Lombard wasn’t a tough broad, like Joan Blondell (or a tough broad posing as a kewpie, like Una Merkel, who plays Lombard’s best pal in 1937’s True Confession), and she wasn’t a patrician like those occasional emissaries to the world of screwball, Katharine Hepburn and Irene Dunne. Most of all, Lombard wasn’t a cynic. When Hollywood tried to cast her as one, in Hands Across the Table, where she’s a manicurist pursued by and pursuing a rich boy (MacMurray again) who’s just as broke as she is, it doesn’t work. But it’s a tribute to how believably grounded Lombard came across: Her character’s determination to marry for money feels born of hard experience, while MacMurray is just playing out a privileged kid’s fantasy of mooching. (When she winds up with him, you realize the movie never understood her worth in the first place.)
It’s an irony that Lombard is best known as the spoiled rich girl in My Man Godfrey (1936), perhaps her least representative role (a wised-up presence, she was not the obvious choice to be so good as a ditz). The schemes Lombard’s characters concoct can be crazy, but they’re always born of real need, real wanting. Time and again, Lombard’s characters are convinced that they deserve their share of the luxury and ease swirling around them, and if they have to tell a lie or two here or there to get it, then that’s just too bad.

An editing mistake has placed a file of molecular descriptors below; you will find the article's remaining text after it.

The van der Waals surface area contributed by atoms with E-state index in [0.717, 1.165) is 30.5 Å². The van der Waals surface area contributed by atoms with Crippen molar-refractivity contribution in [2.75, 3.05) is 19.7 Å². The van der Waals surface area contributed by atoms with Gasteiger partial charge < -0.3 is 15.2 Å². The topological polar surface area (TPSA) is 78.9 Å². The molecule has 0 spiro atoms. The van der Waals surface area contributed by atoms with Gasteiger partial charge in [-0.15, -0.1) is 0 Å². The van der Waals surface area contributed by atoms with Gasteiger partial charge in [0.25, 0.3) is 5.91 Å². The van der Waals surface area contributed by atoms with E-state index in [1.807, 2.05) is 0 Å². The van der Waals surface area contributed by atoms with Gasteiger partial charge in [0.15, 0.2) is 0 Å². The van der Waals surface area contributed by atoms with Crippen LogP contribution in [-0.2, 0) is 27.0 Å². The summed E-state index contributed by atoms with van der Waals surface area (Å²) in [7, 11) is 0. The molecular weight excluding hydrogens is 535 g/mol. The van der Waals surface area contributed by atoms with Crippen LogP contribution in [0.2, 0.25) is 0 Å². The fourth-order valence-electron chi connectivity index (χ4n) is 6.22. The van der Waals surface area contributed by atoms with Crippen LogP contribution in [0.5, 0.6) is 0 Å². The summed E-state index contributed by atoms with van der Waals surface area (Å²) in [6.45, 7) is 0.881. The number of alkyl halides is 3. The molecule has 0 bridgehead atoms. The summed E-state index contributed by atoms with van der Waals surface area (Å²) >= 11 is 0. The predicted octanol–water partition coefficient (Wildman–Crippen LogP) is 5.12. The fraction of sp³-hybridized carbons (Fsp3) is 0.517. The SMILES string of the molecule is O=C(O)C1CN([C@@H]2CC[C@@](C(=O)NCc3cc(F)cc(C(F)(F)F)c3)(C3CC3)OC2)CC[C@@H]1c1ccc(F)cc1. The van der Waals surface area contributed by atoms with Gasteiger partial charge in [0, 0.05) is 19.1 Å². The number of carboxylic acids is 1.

That’s what she does in the 1937 True Confession, in which she admits to a murder she didn’t commit to further her husband’s struggling law career. He (once more, MacMurray) is so honest and principled and decent that the only clients he’ll take are innocent ones. In other words, he’s a sap.
The picture is stolen by John Barrymore in his scenes as a wild-eyed dipso convinced he’s a crime-solving genius. (“She’ll fry,” he keeps saying of Lombard, with all the satisfaction of a Salemite who’s secured a front-row seat for this week’s burning.) But Lombard gets at something essential in the screwball spirit. Her lying keeps landing her in one pickle after another. But none of her lies do any real damage (she never lies about her emotions), except to her Boy Scout hubby’s romantic notions of how the world works. It’s her fancies, not his hard work, that give them the better life they dream of. And the movie doesn’t make the mistake of making them miserable in their newfound luxury—in fact, it regards MacMurray as a dope for fretting about the ethics of it all.
This isn’t a celebration of crassness or greed—it’s about realizing life is too damn short and too damn precious to waste breaking your back and killing your spirit. As a picture about craving material comfort, it’s a lot more honest than the current Friends with Money, a Restoration Hardware catalog posing as a comedy of manners. In True Confession, Lombard is a great chivalric in reverse. She’s the woman who saves the man—from the purgatory of honest hard work and its paltry reward: no fun. No wonder audiences went wild for her.
[“Carole Lombard—The Glamour Collection”: Hands Across the Table, Love Before Breakfast, Man of the World, The Princess Comes Across, True Confession, We’re Not Dressing; MCA Home Video; $26.90.]